Sad but thankful. In about 1800, my Revolutionary War ancestor, William Preston (1754-1842) built a house at Rumney, New Hampshire. The house still stands, but not for long. Demolition has already begun.
If walls could talk. William's first wife, Elizabeth (Clark) Preston died in 1807, quite likely in the home. Maj. William probably died there, still later. William's second bride, Mary (Herbert) Preston would have considered it to be her home, too.
Elizabeth was the mother of twelve children, and Mary, two. Each of the mothers lost one child young, but there were no doubt many at the table over the years for family occasions. There were other visitors, too. About one of the stories William and Mary's daughter, Hannah (Preston) Webster, told her cousin, Charles Herbert, he wrote (1887), "She remembers men coming about pensions, also when decanters were always on a table—later, when set aside, when any one came & all were welcome—especially old soldiers, it was, 'Mary, get out the decanters--' & her mother speedily responded with other refreshments.”
I imagine this house is where William and Elizabeth's first born son, William, Jr. (b. 1780), announced that he and brother John would set out for Ohio. Maj. William was probably here, at the home, when he learned John Preston had died at Ohio in 1819; son William, in 1837.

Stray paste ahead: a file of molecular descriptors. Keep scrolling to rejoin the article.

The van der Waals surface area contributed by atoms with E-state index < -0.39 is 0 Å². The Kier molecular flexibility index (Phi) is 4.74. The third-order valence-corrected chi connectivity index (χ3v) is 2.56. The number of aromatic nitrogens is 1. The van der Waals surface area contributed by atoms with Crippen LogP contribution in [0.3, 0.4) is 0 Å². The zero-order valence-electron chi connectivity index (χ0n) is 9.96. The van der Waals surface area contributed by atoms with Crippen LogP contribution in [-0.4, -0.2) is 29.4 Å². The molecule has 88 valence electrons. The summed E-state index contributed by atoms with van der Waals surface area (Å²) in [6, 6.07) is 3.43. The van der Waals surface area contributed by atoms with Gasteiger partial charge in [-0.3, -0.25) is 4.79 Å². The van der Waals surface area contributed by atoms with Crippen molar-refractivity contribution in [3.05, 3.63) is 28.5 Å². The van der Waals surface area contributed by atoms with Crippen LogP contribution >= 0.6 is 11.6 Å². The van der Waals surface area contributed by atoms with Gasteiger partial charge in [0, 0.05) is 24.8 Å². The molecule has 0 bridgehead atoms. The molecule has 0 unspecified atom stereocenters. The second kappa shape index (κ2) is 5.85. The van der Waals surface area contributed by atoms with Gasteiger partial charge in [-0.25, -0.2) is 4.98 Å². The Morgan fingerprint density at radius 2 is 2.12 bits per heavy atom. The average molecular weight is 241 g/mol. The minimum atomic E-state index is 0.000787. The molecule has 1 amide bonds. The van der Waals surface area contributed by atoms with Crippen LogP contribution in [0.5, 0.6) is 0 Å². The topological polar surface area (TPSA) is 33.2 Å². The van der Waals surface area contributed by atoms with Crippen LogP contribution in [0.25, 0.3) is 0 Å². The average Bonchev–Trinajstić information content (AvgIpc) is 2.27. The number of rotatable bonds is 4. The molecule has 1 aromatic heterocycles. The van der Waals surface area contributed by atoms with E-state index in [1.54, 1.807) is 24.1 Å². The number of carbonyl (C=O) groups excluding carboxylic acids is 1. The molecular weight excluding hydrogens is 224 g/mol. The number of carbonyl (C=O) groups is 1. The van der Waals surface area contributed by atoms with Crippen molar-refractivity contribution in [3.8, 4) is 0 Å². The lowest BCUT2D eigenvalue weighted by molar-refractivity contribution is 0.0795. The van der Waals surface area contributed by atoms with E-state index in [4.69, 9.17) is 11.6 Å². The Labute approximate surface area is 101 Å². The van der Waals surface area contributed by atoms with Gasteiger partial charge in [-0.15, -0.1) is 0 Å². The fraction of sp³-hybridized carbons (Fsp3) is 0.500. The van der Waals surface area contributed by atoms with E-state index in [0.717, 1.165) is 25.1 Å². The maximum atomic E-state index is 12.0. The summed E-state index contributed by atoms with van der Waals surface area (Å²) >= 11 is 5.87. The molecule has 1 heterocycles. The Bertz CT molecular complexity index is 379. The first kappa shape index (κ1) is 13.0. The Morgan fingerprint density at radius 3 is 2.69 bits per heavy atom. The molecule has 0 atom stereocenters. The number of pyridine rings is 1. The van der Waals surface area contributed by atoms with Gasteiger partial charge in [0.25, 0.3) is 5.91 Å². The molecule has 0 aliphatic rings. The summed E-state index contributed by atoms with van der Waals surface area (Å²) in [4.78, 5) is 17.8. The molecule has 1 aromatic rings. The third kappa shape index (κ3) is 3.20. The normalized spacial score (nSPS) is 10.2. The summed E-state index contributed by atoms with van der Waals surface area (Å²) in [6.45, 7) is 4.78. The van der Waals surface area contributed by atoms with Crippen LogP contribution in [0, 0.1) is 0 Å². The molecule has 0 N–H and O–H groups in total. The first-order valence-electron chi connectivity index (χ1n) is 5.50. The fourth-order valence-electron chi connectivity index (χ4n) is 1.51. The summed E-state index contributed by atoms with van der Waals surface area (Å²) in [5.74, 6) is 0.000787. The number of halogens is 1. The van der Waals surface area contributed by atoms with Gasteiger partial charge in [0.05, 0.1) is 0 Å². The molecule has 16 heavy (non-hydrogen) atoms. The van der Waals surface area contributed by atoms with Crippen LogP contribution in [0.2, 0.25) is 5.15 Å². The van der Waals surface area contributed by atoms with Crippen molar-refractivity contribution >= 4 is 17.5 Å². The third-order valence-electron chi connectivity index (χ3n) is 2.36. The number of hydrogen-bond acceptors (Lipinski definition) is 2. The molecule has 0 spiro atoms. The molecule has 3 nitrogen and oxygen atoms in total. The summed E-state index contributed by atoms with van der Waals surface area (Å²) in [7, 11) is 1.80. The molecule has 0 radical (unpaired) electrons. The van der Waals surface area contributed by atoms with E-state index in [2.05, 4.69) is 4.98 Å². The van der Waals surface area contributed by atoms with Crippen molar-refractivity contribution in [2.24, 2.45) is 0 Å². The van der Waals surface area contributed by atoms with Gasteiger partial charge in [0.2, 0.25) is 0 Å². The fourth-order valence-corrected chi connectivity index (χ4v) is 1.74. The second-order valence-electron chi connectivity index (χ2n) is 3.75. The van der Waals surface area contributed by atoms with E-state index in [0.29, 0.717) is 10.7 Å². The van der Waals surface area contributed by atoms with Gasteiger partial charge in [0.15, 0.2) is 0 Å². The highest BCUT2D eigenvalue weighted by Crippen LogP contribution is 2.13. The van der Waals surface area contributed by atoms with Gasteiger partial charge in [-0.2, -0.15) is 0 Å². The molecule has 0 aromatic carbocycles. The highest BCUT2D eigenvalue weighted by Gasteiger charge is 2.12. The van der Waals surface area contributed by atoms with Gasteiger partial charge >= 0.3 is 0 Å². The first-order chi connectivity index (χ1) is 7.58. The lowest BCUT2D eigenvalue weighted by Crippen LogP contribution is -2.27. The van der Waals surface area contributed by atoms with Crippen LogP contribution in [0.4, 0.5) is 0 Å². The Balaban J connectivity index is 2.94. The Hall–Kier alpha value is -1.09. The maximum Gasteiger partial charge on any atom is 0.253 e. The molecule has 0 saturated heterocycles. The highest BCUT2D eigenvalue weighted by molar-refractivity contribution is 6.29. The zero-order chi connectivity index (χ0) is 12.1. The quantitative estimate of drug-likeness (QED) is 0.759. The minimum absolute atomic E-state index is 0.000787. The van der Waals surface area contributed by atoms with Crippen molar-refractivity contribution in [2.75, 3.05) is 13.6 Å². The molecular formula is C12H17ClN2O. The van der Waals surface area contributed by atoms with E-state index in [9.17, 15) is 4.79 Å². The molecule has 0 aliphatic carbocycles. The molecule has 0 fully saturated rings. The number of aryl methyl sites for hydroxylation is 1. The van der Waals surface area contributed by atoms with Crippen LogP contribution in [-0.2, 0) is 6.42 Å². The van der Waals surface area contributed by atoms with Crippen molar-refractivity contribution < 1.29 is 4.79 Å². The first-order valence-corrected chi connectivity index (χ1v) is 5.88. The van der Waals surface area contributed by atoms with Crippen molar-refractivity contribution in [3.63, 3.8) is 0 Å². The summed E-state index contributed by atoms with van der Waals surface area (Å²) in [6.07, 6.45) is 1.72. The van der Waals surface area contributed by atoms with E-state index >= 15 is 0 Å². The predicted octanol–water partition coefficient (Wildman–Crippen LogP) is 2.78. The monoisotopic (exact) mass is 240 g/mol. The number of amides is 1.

Private beach and swimming hole. The house stands on just over 15 acres. The acreage is for sale and soon the house, now in a state of disrepair, will be no more. The property description (Gowen Realty) reads, "This is a great field lot with two levels one part sitting high above the river and the other level at river bank height. This parcel has a great private beach and swimming hole. Equestrian potential keeping horses in the lower field while sitting above on your deck watching them graze and enjoy all the space. Also a terrific view of Stinson." According to the listing agent, parts of the house and/or hardware will be recycled by the demolition firm.
Ivan Kemp. The man who last owned and much loved the house, Ivan Kemp, passed away in 2008. Ivan also cared for the Rumney Cemetery where William Preston and his first wife, Elizabeth (Clark) Preston are buried. Ivan passed away about a month after I last interviewed him.
This old house. I spoke this morning with Susan Turbyne, Byron G. Merrill librarian and active blogger (http://rumneylibrary.blogspot.com/). I understand from our conversation that more than one group organized to save the house, but it was not to be.
Susan says the house was lovely at one time. She's located a picture held by the historical society and hopes to send it along. From my conversation earlier this week with the listing agent, I'm hopeful still other photographs might be found. In the mean time, Susan took time this afternoon to take and send a picture of the home in its partially deconstructed state (above).
Our thanks to those who kept the house standing for more than 200 years, and to those who have otherwise memorialized the house William built.